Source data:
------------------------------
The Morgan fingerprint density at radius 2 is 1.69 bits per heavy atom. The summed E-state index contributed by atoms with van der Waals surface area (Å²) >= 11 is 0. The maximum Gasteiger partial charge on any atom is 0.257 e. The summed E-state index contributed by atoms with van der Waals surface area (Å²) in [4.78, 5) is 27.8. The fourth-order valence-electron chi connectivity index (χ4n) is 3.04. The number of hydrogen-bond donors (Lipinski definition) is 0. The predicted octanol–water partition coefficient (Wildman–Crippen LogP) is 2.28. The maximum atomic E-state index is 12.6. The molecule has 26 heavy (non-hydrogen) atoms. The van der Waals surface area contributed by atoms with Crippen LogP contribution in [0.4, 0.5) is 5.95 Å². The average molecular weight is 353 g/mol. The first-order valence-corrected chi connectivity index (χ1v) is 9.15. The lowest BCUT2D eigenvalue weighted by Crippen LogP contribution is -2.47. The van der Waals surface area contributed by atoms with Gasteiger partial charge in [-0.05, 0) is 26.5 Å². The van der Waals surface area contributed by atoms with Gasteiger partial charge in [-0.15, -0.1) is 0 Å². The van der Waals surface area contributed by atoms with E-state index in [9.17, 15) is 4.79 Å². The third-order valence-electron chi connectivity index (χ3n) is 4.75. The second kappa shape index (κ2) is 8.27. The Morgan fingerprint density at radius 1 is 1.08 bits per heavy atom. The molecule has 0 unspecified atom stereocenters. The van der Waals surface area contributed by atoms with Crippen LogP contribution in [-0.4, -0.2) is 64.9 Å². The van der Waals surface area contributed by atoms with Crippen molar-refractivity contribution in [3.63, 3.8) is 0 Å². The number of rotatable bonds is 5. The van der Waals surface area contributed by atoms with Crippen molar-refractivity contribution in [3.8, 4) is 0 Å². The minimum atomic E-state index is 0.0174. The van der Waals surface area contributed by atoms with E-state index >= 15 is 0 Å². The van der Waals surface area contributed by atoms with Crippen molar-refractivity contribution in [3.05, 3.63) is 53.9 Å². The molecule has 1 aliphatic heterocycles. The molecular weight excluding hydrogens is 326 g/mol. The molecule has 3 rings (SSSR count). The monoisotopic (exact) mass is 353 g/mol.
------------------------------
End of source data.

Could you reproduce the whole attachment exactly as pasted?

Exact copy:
The Morgan fingerprint density at radius 2 is 1.69 bits per heavy atom. The summed E-state index contributed by atoms with van der Waals surface area (Å²) >= 11 is 0. The maximum Gasteiger partial charge on any atom is 0.257 e. The summed E-state index contributed by atoms with van der Waals surface area (Å²) in [4.78, 5) is 27.8. The fourth-order valence-electron chi connectivity index (χ4n) is 3.04. The number of hydrogen-bond donors (Lipinski definition) is 0. The predicted octanol–water partition coefficient (Wildman–Crippen LogP) is 2.28. The maximum atomic E-state index is 12.6. The molecule has 26 heavy (non-hydrogen) atoms. The van der Waals surface area contributed by atoms with Crippen LogP contribution in [0.4, 0.5) is 5.95 Å². The average molecular weight is 353 g/mol. The first-order valence-corrected chi connectivity index (χ1v) is 9.15. The lowest BCUT2D eigenvalue weighted by Crippen LogP contribution is -2.47. The van der Waals surface area contributed by atoms with Gasteiger partial charge in [-0.05, 0) is 26.5 Å². The van der Waals surface area contributed by atoms with Gasteiger partial charge in [-0.15, -0.1) is 0 Å². The van der Waals surface area contributed by atoms with E-state index in [9.17, 15) is 4.79 Å². The third-order valence-electron chi connectivity index (χ3n) is 4.75. The second kappa shape index (κ2) is 8.27. The Morgan fingerprint density at radius 1 is 1.08 bits per heavy atom. The molecule has 0 unspecified atom stereocenters. The van der Waals surface area contributed by atoms with Crippen LogP contribution in [-0.4, -0.2) is 64.9 Å². The van der Waals surface area contributed by atoms with Crippen molar-refractivity contribution in [3.63, 3.8) is 0 Å². The number of rotatable bonds is 5. The van der Waals surface area contributed by atoms with Crippen molar-refractivity contribution in [3.8, 4) is 0 Å². The minimum atomic E-state index is 0.0174. The van der Waals surface area contributed by atoms with E-state index >= 15 is 0 Å². The van der Waals surface area contributed by atoms with Crippen molar-refractivity contribution in [3.05, 3.63) is 53.9 Å². The molecule has 1 aliphatic heterocycles. The molecular weight excluding hydrogens is 326 g/mol. The molecule has 3 rings (SSSR count). The monoisotopic (exact) mass is 353 g/mol.